Billadeau DD, Chatterjee S, Bramati P, Sreekumar R, Shah V, Hedin K, et al. Characterization of the CXCR4 signaling in pancreatic cancer cells. Int J Gastrointest Cancer. 2006;37(4):110–9.
Nagakawa Y, Aoki T, Kasuya K, Tsuchida A, Koyanagi Y. Histologic features of venous invasion, expression of vascular endothelial growth factor and matrix metalloproteinase-2 and matrix metalloproteinase-9, and the relation with liver metastasis in pancreatic cancer. Pancreas. 2002;24(2):169–78.
Iyengar P, Combs TP, Shah SJ, Gouon-Evans V, Pollard JW, Albanese C, et al. Adipocyte-secreted factors synergistically promote mammary tumorigenesis through induction of anti-apoptotic transcriptional programs and proto-oncogene stabilization. Oncogene. 2003;22(41):6408–23.
Chou AJ, Geller DS, Gorlick R. Therapy for osteosarcoma: where do we go from here? Paediatr Drugs. 2008;10(5):315–27.
Broadhead ML, Clark JC, Myers DE, Dass CR, Choong PF. The molecular pathogenesis of osteosarcoma: a review. Sarcoma. 2011;2011:959248.
This study was sponsored in part by a grant from Zhejiang Province Key Surgery projects (Zhejiang High-Tech 2008-255), Zhejiang Provincial Top Key Discipline in Surgery, and Zhejiang Province Scientific Research projects of education (Y201326678).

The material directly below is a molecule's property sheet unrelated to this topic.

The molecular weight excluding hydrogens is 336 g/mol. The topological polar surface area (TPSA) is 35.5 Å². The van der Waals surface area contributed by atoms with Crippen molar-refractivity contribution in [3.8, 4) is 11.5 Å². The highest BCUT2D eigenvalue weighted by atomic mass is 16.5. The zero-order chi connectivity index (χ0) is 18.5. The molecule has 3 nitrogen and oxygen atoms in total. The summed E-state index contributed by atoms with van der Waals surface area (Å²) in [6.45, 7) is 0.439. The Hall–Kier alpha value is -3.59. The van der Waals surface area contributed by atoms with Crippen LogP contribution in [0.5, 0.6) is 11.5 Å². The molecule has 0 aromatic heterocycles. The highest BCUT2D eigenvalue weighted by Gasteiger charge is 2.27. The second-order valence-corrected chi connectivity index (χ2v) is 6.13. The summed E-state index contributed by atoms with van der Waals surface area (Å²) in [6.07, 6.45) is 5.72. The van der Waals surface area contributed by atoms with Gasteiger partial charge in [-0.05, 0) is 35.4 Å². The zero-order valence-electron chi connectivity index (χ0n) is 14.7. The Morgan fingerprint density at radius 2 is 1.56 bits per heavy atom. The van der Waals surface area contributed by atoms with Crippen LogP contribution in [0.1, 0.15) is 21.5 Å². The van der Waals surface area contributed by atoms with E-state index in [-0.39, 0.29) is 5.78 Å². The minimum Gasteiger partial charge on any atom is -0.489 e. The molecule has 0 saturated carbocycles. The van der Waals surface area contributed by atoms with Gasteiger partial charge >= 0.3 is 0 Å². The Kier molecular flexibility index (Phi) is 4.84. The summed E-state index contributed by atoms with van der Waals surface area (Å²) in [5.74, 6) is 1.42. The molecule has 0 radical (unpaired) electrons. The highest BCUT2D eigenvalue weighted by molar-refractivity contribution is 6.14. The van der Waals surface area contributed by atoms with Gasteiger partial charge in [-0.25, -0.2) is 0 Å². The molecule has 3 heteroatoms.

The authors declare that they have no competing interests.
FY and WH carried out the study. BH performed the statistical analysis. YZ contributed to the writing of the manuscript. QZ participated in the design of the study. LC conceived the study and participated in its design and coordination. All authors read and approved the final manuscript.
The first author is Dr. Fu-Xiang Yu.
About this article
Cite this article
Yu, FX., Hu, WJ., He, B. et al. Bone marrow mesenchymal stem cells promote osteosarcoma cell proliferation and invasion. World J Surg Onc 13, 52 (2015). https://doi.org/10.1186/s12957-015-0465-1
- Bone marrow mesenchymal stem cells